Burn injuries result in thousands of hospitalizations each year. Burns can be extremely painful injuries that cause long-term effects, such as disfiguring scars and permanent nerve damage. When it comes to burns, prevention is always better than cure. Learn top burn injury safety and prevention tips to keep yourself and your loved ones safe.
Be Careful in the Kitchen
The kitchen is one of the most common places for residential burn injuries. According to the U.S. Fire Administration, cooking is the leading cause of house fires and related injuries. In 2021, fire departments were called to respond to more than 170,000 home cooking fires in the U.S. These disasters resulted in over 3,000 injuries and 135 deaths.
Keep yourself safe in the kitchen by never leaving your stove unattended. Unattended equipment was the number one factor in home cooking fires in 2021 (37 percent). If you leave the kitchen, turn the burner off. Avoid turning the heat up too high; ignition can occur if grease starts to boil and smoke. Turn pot handles inward so they cannot be knocked over. Use oven mitts to prevent contact with hot objects or steam.
Keep Children Away From Burn Injury Risks
Children are especially at risk of burn injuries. John Hopkins Medicine reports that burn injuries and fires are the fifth most common cause of accidental death in children. Help improve child safety by keeping kids away from common burn injury risks, such as:
- Deep fryers
- Electrical outlets and cords
- Fireplaces and open fires
- Harmful chemicals
- Hot asphalt
- Hot water and steam
- Non-flame retardant clothing and costumes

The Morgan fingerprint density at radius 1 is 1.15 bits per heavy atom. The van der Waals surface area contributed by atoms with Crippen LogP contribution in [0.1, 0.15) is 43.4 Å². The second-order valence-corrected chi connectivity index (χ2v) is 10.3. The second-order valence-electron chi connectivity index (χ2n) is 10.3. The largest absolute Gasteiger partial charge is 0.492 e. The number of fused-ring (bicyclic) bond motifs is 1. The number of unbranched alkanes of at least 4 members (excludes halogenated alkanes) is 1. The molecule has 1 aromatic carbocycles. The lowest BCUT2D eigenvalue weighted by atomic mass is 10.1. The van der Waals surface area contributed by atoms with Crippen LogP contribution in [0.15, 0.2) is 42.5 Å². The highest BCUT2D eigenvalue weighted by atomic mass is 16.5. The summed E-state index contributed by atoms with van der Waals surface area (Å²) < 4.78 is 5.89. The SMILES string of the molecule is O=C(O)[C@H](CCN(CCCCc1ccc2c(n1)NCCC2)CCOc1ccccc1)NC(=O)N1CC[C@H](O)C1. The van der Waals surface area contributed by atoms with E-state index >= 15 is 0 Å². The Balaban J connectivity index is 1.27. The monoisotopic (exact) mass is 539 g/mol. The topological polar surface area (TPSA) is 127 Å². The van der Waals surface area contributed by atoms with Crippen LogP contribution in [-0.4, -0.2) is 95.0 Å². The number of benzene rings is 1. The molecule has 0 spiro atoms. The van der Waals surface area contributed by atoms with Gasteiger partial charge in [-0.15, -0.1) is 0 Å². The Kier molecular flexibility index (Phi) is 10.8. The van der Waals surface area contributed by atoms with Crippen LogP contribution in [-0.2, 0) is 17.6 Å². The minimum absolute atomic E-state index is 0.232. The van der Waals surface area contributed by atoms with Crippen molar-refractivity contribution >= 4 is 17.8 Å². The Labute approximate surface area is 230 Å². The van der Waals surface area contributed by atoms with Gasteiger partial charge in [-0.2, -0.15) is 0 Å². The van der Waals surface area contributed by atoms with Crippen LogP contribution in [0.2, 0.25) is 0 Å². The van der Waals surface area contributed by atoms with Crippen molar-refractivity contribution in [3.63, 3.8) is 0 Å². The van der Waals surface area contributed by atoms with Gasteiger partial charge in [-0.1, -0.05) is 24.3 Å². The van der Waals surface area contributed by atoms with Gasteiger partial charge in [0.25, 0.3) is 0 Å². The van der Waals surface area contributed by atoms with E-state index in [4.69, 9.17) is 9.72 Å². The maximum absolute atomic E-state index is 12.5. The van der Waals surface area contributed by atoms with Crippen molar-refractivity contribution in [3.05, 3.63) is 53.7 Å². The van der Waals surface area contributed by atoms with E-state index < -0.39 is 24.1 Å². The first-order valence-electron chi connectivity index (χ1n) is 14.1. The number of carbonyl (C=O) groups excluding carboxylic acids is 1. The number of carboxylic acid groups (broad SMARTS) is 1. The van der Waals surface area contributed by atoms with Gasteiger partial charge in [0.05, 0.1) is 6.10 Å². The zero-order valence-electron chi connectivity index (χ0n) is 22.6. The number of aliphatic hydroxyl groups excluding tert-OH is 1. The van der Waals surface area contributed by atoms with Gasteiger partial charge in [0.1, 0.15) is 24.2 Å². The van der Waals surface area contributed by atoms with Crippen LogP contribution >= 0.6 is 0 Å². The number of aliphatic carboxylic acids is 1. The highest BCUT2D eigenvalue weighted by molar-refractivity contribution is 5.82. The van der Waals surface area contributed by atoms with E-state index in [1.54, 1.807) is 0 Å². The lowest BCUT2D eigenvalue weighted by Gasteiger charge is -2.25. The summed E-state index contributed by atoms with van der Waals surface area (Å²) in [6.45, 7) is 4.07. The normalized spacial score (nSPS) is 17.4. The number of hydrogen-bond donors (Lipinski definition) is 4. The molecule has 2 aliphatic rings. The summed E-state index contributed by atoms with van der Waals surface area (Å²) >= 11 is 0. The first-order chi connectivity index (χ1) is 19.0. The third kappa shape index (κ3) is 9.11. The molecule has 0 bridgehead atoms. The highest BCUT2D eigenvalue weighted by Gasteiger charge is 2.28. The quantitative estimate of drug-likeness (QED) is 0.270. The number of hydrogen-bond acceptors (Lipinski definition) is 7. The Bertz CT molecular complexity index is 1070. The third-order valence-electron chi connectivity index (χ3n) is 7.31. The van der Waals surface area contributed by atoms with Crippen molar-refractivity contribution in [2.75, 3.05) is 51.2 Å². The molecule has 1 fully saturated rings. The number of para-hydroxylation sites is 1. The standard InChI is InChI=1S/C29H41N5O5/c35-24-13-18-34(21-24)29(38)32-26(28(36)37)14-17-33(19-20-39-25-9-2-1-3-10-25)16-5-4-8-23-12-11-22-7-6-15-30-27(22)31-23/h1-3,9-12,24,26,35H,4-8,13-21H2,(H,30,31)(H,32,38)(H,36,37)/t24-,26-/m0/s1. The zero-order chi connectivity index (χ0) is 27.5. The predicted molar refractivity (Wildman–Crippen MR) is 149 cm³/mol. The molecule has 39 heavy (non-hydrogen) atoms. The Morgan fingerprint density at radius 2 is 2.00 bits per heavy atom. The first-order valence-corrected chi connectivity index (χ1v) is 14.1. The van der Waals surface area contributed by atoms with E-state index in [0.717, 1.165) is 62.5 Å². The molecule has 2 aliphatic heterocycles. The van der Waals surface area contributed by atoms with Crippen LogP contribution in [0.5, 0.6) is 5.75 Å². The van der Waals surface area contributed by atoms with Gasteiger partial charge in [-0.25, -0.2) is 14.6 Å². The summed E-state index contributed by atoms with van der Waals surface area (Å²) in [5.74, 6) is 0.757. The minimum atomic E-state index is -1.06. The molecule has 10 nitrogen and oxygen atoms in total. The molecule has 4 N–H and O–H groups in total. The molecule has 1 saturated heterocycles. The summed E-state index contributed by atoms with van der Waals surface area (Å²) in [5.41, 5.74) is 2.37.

- Overheated food, milk or formula
- Space heaters
- Stoves and ovens
- Tablecloths, if hot items are on the table
The most common child burn injuries are scalds (65 percent) and contact burns (20 percent). Teach children fire safety from an early age, such as what to do in case of a house fire. Make sure all children’s toys and clothing are federally regulated in terms of flammability.
Avoid Common Fire Hazards
Promote burn safety by identifying and avoiding common causes of house fires. You can decrease your risk of suffering a burn injury in a house fire by maintaining your home’s appliances. Check all electrical cords for frayed or exposed wires. Keep appliances unplugged when not in use. Before using a space heater that has been in storage all winter, take it to a professional for a safety inspection. Replace any appliance that is old, worn, broken or faulty.
What to Do if You Suffer a Burn Injury
If you suffer a burn injury, how you should respond depends on the type and severity of the burn. There are four types of burns: thermal, electrical, chemical and radiation. If the source of your burn injury is contact with an open flame, a hot object or steam, you have a thermal burn that should be treated with first aid if it is minor or a trip to the hospital if it is moderate to severe. In general, if a burn has broken the skin, creates blisters or covers a large area of the body, you need professional medical care.
Electrical, chemical and radiation burns require specialized care and medical treatment. Always go to a hospital after suffering these types of burns, even if they appear minor or only affect a small part of your body. For chemical burns, call your local Poison Control Center for help treating the burn. Follow all instructions and recommendations made by your doctor as you heal from a burn injury. Then, if you believe your burn injury was caused by someone else’s negligence or recklessness, contact a Kansas City personal injury attorney at Dickerson Oxton, LLC for legal advice. You may be able to recover compensation.